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Trade Reform and Manufacturing Pricing Behavior in Four Archetype Asia-Pacific Economies

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General equilibrium models are constructed of four Asia-Pacific economies that differ according to their levels of development, the comparative sizes of their manufacturing sectors and their patterns of comparative advantage and trade protection. The countries chosen are Australia, an industrialized importer of manufactures; Japan, an industrialized exporter; the Philippines, a developing importer; and the Republic of Korea, a developing exporter. Manufacturing industries are characterized as comprising identical oligopolistic firms producing homogeneous goods that are differentiated from competing imports. Oligopoly behavior notwithstanding, trade reforms are found to yield conventional results in that net economic gains are small while implicit transfers are substantial. More competitive (non-collusive) pricing by oligopolistic firms, which might be achieved through reform of competition law and trade practices surveillance, yields larger net gains and these gains tend to accrue to all domestic primary factors. Such reforms also yield substantial interaction between oligopoly behavior and economic and industrial structure.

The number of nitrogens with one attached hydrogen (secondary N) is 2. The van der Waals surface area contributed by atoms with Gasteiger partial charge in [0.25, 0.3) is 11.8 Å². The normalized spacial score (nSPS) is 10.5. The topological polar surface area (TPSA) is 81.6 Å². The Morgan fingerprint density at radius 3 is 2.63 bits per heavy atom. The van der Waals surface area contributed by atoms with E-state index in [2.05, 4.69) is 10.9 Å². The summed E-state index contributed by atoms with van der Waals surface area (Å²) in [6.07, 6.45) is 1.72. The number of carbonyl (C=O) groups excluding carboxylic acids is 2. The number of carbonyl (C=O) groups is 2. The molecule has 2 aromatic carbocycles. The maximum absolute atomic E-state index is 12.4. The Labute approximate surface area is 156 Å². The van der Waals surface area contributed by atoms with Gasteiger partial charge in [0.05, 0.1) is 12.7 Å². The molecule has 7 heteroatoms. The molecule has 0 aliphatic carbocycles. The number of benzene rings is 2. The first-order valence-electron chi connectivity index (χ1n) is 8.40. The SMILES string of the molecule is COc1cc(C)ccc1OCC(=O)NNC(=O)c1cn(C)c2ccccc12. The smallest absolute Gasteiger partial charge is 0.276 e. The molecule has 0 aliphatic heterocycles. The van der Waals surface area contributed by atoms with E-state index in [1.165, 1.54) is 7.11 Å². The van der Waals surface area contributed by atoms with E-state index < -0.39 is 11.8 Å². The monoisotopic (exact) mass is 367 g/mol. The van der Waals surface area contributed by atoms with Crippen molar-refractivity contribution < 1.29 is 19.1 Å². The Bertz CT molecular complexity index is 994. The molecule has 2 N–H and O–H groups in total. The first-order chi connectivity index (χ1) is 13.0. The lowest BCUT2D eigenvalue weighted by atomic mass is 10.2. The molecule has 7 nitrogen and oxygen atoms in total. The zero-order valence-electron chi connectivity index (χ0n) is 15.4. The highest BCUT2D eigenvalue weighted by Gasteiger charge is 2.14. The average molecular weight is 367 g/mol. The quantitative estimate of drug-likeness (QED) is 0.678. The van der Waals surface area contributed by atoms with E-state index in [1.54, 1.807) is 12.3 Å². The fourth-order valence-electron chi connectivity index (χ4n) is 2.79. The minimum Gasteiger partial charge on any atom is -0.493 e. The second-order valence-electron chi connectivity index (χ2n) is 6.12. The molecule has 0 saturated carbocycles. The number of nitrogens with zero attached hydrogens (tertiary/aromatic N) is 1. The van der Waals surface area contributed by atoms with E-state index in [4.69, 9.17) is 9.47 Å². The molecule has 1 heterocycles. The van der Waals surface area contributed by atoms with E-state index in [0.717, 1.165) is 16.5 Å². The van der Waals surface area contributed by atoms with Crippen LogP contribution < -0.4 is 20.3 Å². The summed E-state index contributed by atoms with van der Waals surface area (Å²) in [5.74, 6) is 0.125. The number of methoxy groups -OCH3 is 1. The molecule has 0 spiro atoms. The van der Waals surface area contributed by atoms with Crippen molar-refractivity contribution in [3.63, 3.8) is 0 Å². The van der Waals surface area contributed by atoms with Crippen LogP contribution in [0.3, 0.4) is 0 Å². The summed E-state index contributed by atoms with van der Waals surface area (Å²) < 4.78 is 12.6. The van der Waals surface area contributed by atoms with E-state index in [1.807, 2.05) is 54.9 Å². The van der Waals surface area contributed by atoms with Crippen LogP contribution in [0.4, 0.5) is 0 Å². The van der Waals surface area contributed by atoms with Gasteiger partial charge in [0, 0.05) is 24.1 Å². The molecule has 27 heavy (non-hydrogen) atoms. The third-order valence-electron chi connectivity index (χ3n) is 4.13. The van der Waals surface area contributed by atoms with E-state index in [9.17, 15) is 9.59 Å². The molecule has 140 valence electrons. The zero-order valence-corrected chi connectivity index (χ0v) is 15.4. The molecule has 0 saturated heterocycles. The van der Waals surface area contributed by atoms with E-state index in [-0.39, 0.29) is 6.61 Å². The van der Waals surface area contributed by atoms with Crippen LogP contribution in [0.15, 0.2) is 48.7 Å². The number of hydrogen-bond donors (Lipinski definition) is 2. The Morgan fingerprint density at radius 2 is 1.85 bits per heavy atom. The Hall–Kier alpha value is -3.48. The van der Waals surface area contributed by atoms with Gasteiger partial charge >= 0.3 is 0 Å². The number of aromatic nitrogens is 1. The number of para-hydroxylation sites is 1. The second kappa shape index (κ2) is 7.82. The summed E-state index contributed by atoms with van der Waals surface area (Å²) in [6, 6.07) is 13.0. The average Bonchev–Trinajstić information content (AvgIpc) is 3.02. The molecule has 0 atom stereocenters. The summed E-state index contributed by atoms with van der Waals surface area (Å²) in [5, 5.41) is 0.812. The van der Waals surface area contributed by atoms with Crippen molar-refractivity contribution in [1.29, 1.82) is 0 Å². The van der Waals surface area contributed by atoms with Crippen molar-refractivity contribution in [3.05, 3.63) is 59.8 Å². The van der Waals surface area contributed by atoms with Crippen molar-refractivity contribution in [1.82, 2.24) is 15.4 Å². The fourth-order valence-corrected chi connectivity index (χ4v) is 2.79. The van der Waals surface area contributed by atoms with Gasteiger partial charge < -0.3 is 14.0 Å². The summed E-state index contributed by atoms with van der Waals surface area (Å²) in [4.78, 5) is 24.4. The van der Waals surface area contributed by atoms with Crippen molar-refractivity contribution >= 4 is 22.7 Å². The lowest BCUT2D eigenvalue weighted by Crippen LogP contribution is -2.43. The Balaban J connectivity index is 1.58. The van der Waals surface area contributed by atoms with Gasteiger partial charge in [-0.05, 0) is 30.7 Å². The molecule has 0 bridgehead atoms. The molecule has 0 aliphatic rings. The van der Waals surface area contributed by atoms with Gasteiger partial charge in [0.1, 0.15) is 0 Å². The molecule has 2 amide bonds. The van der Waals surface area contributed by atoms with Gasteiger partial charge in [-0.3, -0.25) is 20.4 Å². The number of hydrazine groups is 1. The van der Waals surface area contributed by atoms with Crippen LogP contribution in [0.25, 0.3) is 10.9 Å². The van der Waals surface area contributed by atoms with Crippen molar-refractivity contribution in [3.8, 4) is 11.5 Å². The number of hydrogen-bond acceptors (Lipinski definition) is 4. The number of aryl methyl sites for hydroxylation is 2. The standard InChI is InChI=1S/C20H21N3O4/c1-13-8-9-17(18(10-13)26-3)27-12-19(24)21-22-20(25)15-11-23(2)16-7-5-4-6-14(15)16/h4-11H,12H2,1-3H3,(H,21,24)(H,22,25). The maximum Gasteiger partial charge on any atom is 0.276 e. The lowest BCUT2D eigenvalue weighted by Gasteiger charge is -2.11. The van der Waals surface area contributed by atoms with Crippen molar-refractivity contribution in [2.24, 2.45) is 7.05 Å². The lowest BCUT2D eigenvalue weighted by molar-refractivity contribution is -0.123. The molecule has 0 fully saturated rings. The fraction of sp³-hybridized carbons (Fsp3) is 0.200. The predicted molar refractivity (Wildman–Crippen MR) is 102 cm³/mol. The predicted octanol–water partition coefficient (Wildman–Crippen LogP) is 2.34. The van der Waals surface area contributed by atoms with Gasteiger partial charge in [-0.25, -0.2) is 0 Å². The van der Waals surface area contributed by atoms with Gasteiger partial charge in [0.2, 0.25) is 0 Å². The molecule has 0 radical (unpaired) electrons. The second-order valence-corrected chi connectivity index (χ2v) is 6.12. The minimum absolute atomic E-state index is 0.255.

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Keywords: Asia; F12; F14; N75; general equilibrium; oligopoly pricing; trade reform

Document Type: Research Article

Affiliations: Australian National University

Publication date: June 1, 2005

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